Zimbabwe’s inflation rate will fall below 4 percent by the end of 2011 and the country will launch a sovereign wealth fund next year to conserve mineral wealth for future generations, Zimbabwe’s finance minister said on Wednesday.
“At the end of 2011, inflation will be clearly under 4 percent,” Tendai Biti told Reuters in an interview on the sidelines of a conference.
“The cost of oil has been a major inflation driver.”
Zimbabwe’s headline consumer inflation quickened to 4.3 percent year-on-year in September from 3.5 percent in August, data last week showed.
Biti said fuel prices had contributed to rising inflation, and oil has eased in recent weeks.
The southern African country has recovered from hyper-inflation which hit 500 billion percent in 2008 but fell back into single figures thanks to the adoption of multi-currencies in 2009.
Zimbabwe’s economy is likely to grow 7.8 to 9 pct in 2012 compared with 9.3 pct in 2011, Biti said in a pre-budget statement earlier this month, adding that Zimbabwe’s growth next year was vulnerable to “corrosive politics” and to a dip in commodity prices.
The government’s projections are for an inflation rate averaging between 3.7 and 5 percent up to the end of 2012.
The power-sharing government between President Robert Mugabe’s ZANU-PF party and Prime Minister Morgan Tsvangirai’s Movement for Democratic Change, of which Biti is a member, has been in power since disputed elections in 2008.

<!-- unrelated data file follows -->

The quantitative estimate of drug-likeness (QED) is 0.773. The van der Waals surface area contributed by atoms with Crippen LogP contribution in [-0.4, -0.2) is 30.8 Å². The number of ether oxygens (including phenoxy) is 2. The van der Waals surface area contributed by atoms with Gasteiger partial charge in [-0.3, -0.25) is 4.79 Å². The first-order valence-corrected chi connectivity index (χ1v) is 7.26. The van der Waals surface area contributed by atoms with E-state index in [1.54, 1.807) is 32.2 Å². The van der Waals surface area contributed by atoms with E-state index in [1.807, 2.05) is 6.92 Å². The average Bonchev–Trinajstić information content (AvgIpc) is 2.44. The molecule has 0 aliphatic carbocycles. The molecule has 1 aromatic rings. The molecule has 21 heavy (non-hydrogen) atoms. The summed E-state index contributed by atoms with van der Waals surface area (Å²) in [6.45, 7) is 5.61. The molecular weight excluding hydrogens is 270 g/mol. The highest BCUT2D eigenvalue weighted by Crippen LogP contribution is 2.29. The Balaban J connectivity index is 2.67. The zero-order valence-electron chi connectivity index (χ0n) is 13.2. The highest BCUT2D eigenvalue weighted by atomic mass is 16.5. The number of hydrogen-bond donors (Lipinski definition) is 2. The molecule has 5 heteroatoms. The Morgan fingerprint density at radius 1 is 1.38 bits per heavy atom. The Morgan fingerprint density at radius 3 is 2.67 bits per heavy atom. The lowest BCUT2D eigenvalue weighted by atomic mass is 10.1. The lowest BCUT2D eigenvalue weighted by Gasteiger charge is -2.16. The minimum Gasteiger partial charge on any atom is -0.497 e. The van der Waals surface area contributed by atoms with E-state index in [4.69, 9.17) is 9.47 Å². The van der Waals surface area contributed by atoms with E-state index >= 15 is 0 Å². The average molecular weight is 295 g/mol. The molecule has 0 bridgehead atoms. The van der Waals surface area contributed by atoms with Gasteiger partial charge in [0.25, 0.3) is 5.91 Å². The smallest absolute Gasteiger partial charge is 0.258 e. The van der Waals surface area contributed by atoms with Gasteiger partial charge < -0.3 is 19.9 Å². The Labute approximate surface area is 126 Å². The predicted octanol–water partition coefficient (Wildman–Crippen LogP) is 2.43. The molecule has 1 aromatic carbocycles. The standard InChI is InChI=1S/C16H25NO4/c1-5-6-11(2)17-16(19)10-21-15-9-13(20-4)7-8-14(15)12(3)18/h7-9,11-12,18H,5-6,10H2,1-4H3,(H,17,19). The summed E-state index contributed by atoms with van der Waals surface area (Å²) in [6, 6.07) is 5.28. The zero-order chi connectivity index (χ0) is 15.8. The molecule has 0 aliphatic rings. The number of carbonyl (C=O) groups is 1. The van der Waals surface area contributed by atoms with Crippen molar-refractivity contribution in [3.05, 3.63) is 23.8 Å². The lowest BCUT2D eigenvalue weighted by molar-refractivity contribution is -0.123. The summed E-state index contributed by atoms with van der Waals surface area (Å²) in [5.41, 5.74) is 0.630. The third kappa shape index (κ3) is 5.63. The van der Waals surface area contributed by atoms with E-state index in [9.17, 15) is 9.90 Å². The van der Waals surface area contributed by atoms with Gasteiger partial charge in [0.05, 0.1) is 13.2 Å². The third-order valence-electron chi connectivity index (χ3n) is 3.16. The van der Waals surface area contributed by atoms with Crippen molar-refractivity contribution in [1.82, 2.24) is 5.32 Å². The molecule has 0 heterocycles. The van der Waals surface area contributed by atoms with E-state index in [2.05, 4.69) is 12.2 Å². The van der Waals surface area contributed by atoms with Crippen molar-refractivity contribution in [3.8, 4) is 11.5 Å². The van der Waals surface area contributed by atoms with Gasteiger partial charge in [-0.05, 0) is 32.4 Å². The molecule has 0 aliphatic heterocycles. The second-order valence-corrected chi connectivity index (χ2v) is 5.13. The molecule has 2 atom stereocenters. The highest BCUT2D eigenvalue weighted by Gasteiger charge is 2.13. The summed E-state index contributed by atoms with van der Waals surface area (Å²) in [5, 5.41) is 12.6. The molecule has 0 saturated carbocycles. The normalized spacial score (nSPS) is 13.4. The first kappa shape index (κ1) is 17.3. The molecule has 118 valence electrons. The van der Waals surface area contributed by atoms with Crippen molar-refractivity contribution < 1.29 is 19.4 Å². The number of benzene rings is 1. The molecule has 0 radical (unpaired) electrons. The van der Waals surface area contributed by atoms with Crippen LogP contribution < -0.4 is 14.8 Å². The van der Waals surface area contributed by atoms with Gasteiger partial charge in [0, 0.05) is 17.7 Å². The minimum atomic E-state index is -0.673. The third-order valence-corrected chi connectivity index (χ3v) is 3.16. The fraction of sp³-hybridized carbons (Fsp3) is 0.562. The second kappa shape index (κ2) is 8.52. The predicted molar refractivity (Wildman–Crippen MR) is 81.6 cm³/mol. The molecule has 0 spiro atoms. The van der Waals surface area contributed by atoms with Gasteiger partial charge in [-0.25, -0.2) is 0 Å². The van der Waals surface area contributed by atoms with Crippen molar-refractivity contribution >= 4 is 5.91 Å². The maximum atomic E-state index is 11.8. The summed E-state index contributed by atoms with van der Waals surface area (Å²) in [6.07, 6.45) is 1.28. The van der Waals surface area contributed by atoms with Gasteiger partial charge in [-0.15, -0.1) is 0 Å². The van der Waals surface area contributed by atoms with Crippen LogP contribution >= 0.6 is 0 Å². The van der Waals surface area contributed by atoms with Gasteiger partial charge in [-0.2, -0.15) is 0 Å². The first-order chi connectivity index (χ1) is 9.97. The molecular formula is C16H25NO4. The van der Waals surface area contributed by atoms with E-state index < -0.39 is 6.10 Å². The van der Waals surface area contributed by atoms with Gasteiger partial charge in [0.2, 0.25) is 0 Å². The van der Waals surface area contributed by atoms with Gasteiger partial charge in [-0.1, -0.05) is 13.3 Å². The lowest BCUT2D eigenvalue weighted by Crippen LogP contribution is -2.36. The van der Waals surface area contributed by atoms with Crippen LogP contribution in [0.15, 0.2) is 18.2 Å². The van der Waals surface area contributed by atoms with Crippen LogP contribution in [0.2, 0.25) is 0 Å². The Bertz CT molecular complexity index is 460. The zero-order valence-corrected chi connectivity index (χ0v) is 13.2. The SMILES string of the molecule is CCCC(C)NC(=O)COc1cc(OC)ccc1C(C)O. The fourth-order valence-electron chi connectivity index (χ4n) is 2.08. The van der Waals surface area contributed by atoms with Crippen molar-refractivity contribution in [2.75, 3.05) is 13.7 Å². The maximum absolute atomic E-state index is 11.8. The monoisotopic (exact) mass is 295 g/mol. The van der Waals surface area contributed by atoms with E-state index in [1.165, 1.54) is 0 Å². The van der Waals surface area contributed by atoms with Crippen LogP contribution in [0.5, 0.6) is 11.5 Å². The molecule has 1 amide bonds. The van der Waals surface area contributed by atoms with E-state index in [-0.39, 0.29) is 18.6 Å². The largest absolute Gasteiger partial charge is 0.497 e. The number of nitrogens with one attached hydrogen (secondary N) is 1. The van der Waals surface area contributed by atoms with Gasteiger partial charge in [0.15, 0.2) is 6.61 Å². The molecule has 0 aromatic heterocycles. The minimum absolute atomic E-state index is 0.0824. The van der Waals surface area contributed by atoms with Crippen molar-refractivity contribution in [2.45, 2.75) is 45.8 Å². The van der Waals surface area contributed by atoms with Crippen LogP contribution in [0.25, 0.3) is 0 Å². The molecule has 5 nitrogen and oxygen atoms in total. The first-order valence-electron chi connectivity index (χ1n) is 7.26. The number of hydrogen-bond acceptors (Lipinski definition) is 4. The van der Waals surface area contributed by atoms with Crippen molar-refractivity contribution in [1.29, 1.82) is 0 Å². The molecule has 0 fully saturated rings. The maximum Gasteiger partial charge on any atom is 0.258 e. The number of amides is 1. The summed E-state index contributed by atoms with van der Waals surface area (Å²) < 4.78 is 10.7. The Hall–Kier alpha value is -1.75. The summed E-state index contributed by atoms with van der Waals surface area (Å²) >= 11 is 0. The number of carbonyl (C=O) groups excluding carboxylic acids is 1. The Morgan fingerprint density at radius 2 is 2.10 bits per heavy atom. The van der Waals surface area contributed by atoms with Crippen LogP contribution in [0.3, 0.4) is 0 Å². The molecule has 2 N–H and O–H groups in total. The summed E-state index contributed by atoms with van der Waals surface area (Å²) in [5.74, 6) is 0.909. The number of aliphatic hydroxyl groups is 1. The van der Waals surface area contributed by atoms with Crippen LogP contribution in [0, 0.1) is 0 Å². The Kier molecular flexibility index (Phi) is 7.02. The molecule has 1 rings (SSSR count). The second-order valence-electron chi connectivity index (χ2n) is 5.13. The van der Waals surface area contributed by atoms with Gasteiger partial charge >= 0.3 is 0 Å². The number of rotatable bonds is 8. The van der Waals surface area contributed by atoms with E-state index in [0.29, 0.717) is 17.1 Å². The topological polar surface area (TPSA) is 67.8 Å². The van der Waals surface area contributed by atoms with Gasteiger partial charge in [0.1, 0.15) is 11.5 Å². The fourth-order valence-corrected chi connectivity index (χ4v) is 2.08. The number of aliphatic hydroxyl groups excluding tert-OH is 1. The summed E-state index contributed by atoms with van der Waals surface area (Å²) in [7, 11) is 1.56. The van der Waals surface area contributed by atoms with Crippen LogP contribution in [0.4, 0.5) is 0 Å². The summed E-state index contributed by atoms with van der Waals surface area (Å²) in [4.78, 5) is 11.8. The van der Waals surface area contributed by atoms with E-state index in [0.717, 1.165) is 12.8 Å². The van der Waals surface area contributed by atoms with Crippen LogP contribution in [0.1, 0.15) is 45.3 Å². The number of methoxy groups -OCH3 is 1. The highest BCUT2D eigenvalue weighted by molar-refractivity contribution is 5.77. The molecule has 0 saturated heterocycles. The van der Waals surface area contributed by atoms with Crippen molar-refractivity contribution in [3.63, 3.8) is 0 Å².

It has brought a measure of economic stability to the country, which holds the world’s second-largest platinum reserves and vast diamond reserves.
Biti said Zimbabwe planned to launch a sovereign wealth fund next year to conserve some of that mineral wealth, working with organisations such as the African Development Bank.
“We will definitely set up a sovereign wealth fund in 2012,” he said.
“We can put $200 million aside for this fund every year, the money will be carefully invested.”
The AfDB and other multilateral organisations have recommended mineral-rich countries set up such rainy-day funds, but previous attempts by African governments have not always been successful.
Nigeria laid out the timeframe for the launch of a sovereign wealth fund on Tuesday, its second attempt at ringfencing a fund to conserve oil wealth.
Zimbabwe plans to launch a $100 million development bond next year, Biti said, following a $50 million diaspora bond issued last year.
Countries such as Kenya have been launching infrastructure bonds aimed at investors in the country’s diaspora, again with the approval of the AfDB.
Zimbabwe’s diaspora bond found interest particularly in South Africa and Britain, Biti said.
“It was oversubscribed,” he said.